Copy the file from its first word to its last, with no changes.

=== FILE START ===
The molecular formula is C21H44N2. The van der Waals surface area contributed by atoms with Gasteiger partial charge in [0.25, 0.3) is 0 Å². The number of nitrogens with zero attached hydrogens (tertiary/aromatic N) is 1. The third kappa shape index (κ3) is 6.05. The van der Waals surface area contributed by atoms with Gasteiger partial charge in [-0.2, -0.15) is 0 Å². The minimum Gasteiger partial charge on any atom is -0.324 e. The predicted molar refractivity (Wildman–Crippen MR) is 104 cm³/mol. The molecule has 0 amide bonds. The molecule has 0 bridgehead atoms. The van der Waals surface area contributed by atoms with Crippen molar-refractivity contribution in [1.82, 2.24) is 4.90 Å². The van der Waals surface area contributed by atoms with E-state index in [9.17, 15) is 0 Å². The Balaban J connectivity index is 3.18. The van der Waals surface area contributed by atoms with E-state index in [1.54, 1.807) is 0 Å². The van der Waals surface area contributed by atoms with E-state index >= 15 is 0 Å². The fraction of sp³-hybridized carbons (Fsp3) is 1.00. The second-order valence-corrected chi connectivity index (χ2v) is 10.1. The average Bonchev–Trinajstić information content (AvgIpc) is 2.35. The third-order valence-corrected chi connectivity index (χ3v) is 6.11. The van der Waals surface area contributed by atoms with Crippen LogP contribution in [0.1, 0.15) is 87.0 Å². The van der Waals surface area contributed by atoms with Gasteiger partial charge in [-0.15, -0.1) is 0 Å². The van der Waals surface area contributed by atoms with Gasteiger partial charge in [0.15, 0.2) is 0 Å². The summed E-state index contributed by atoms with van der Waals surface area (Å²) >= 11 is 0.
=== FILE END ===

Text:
The molecular formula is C21H44N2. The van der Waals surface area contributed by atoms with Gasteiger partial charge in [0.25, 0.3) is 0 Å². The number of nitrogens with zero attached hydrogens (tertiary/aromatic N) is 1. The third kappa shape index (κ3) is 6.05. The van der Waals surface area contributed by atoms with Gasteiger partial charge in [-0.2, -0.15) is 0 Å². The minimum Gasteiger partial charge on any atom is -0.324 e. The predicted molar refractivity (Wildman–Crippen MR) is 104 cm³/mol. The molecule has 0 amide bonds. The molecule has 0 bridgehead atoms. The van der Waals surface area contributed by atoms with Crippen molar-refractivity contribution in [1.82, 2.24) is 4.90 Å². The van der Waals surface area contributed by atoms with E-state index in [9.17, 15) is 0 Å². The Balaban J connectivity index is 3.18. The van der Waals surface area contributed by atoms with E-state index in [1.54, 1.807) is 0 Å². The van der Waals surface area contributed by atoms with E-state index >= 15 is 0 Å². The fraction of sp³-hybridized carbons (Fsp3) is 1.00. The second-order valence-corrected chi connectivity index (χ2v) is 10.1. The average Bonchev–Trinajstić information content (AvgIpc) is 2.35. The third-order valence-corrected chi connectivity index (χ3v) is 6.11. The van der Waals surface area contributed by atoms with Crippen LogP contribution in [0.1, 0.15) is 87.0 Å². The van der Waals surface area contributed by atoms with Gasteiger partial charge in [-0.15, -0.1) is 0 Å². The van der Waals surface area contributed by atoms with Gasteiger partial charge in [0.15, 0.2) is 0 Å². The summed E-state index contributed by atoms with van der Waals surface area (Å²) >= 11 is 0.